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COVID-19 prompts Carlisle business to change gears, offer sanitization services
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Carlisle

COVID-19 prompts Carlisle business to change gears, offer sanitization services

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David and Laurie Hoover bought a Filta franchise when their son, Zach, was in high school.

At the core of the business is their active fryer management program. They deliver, filter and recycle cooking oil for biodiesel fuel from commercial kitchens in area restaurants and Hershey Park.

“Then, COVID hit. Restaurants were shut down. Office buildings were shut down. So, we dropped off close to 95% in revenue,” said Zach, a junior at Central Penn College who serves as the operations manager for the family’s company.

Knowing that it would be some time until the fryer business would be back to full speed, the Hoovers added a new sanitizing service to their portfolio, FiltaShield. Zach said the service has helped to recoup some of their losses, but he has an eye on a greater goal.

“We might reside here in Carlisle, but if we can get that greater community back to a safe and healthy spot where everybody can get back to normal, that’s our goal,” he said.

Getting ready to offer the new service took some work. The Filta corporation offered a lot of help, but left it up to the Hoovers to decide what to use, Zach said. It took a long time to nail down the most effective solutions and the right machinery to use.

“It took a lot of research,” he said. “At the end of the day, you’re messing around with potentially harmful chemicals and you need to know what chemical does what.”

Zach said he can’t specifically say that the sanitizing solutions the company uses will protect from COVID-19 due to Environmental Protection Agency regulations, but he will say it protects against harmful bacteria and viruses.

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Not long after launching the service, the Hoovers approached Safe Harbour about providing sanitization services for free at its West High Street facility. Executive Director Scott Shewell quickly agreed.

“It’s just one more tool in our arsenal to keep the virus at bay,” he said.

On Tuesdays, David and Zach move through the building with a handheld sprayer and a backpack-style electrostatic sprayer that looks something like a scaled-down proton pack from “Ghostbusters,” spraying common areas on each floor with its sanitizing solution. The solution is allowed to air dry to ensure that it’s left in place for the required one minute that it takes to kill the bacteria and viruses.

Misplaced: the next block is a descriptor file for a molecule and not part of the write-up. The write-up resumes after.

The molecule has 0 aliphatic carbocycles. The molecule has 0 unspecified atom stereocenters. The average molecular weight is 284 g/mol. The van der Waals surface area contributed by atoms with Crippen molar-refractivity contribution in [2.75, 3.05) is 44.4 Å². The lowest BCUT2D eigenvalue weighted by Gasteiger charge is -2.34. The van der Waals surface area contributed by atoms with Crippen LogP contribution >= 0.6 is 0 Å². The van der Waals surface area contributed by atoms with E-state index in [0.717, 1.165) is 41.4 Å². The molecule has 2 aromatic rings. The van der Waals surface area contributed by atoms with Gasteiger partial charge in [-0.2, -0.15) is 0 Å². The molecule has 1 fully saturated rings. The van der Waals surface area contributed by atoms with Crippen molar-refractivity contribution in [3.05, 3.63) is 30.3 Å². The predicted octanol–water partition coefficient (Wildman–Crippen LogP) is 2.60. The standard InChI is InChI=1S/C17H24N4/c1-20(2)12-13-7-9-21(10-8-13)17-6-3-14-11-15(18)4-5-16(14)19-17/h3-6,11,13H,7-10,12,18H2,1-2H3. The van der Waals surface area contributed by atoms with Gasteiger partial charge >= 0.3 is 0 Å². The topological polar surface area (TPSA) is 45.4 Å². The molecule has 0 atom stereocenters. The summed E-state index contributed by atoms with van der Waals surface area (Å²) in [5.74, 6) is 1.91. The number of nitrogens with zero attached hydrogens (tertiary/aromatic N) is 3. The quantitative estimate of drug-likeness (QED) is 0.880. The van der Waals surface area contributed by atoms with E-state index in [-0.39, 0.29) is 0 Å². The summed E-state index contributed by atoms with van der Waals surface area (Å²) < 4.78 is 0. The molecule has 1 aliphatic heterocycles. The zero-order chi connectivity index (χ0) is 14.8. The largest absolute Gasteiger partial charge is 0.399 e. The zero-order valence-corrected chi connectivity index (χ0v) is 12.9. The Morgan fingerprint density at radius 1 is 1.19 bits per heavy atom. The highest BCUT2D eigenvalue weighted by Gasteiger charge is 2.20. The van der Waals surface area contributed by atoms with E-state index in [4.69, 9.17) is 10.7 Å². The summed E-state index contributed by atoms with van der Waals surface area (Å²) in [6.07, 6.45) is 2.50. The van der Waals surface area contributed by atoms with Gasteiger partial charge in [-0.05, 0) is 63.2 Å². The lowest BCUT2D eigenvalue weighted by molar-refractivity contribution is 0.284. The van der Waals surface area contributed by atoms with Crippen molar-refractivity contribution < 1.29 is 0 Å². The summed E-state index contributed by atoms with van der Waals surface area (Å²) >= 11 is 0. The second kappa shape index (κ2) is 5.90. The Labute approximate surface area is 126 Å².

Shewell said residents at Safe Harbour were a little curious about the process at first, but they have grown to appreciate what the Hoovers are doing.

“They understand clearly that what they’re doing is a service that is protecting them,” Shewell said.

Initially, the Hoovers came every week for the treatment, but now they’ve switched to a solution that provides protection for 30 days, so they come one week to do two floors then come the following week to do the remaining two floors before taking two weeks off.

“These gentlemen have just been wonderful. We deeply appreciate what they’ve been doing,” Shewell said.

Like so many others, Zach is ready for the pandemic to be over.

“At the end of the day, everyone’s in this together,” he said. “The faster we can get back to normal, the faster we can get back to our core service.”

But, he believes the pandemic has changed the way people think about sanitizing services that provide protection against an array of viruses in addition to COVID-19. Businesses will be more productive if employees can be kept on site and, by extension, that will make the economy stronger, Zach said.

“I don’t know what it wasn’t something before, but it is now and I think it’s here to stay,” he said. “People need that sense of peace of mind.”

Email Tammie at tgitt@cumberlink.com. Follow her on Twitter @TammieGitt.

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The Hoover family of Carlisle added sanitization to their list of services when the coronavirus pandemic drastically cut their fryer cleaning …

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